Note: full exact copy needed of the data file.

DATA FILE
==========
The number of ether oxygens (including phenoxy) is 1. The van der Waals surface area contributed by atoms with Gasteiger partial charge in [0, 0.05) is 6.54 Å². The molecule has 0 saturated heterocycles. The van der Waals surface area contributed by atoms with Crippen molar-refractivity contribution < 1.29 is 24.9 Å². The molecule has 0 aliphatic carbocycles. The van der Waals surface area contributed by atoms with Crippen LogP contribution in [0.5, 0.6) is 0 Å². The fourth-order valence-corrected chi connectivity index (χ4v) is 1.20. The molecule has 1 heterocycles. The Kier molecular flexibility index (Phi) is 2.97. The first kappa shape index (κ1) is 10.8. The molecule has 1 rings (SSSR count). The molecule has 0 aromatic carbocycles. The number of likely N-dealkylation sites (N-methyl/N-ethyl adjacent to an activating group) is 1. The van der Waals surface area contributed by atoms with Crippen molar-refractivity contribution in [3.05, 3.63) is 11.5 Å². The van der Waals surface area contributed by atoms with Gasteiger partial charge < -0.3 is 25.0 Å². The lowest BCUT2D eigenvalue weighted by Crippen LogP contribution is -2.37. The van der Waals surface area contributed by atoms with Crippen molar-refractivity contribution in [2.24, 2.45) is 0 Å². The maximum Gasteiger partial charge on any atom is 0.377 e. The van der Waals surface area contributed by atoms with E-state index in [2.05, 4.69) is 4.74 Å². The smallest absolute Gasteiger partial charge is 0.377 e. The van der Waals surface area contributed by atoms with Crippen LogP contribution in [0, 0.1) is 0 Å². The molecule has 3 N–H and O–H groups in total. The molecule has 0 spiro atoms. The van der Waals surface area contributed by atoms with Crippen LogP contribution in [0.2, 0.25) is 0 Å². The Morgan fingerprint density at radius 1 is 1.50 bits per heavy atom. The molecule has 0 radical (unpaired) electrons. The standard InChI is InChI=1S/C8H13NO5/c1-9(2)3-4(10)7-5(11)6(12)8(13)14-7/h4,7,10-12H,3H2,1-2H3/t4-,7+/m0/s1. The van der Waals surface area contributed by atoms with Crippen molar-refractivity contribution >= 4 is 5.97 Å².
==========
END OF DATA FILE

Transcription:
The number of ether oxygens (including phenoxy) is 1. The van der Waals surface area contributed by atoms with Gasteiger partial charge in [0, 0.05) is 6.54 Å². The molecule has 0 saturated heterocycles. The van der Waals surface area contributed by atoms with Crippen molar-refractivity contribution < 1.29 is 24.9 Å². The molecule has 0 aliphatic carbocycles. The van der Waals surface area contributed by atoms with Crippen LogP contribution in [0.5, 0.6) is 0 Å². The fourth-order valence-corrected chi connectivity index (χ4v) is 1.20. The molecule has 1 heterocycles. The Kier molecular flexibility index (Phi) is 2.97. The first kappa shape index (κ1) is 10.8. The molecule has 1 rings (SSSR count). The molecule has 0 aromatic carbocycles. The number of likely N-dealkylation sites (N-methyl/N-ethyl adjacent to an activating group) is 1. The van der Waals surface area contributed by atoms with Crippen molar-refractivity contribution in [3.05, 3.63) is 11.5 Å². The van der Waals surface area contributed by atoms with Gasteiger partial charge < -0.3 is 25.0 Å². The lowest BCUT2D eigenvalue weighted by Crippen LogP contribution is -2.37. The van der Waals surface area contributed by atoms with Crippen molar-refractivity contribution in [2.24, 2.45) is 0 Å². The maximum Gasteiger partial charge on any atom is 0.377 e. The van der Waals surface area contributed by atoms with E-state index in [2.05, 4.69) is 4.74 Å². The smallest absolute Gasteiger partial charge is 0.377 e. The van der Waals surface area contributed by atoms with Crippen LogP contribution in [0, 0.1) is 0 Å². The molecule has 3 N–H and O–H groups in total. The molecule has 0 spiro atoms. The van der Waals surface area contributed by atoms with Crippen LogP contribution in [0.2, 0.25) is 0 Å². The Morgan fingerprint density at radius 1 is 1.50 bits per heavy atom. The molecule has 0 radical (unpaired) electrons. The standard InChI is InChI=1S/C8H13NO5/c1-9(2)3-4(10)7-5(11)6(12)8(13)14-7/h4,7,10-12H,3H2,1-2H3/t4-,7+/m0/s1. The van der Waals surface area contributed by atoms with Crippen molar-refractivity contribution >= 4 is 5.97 Å².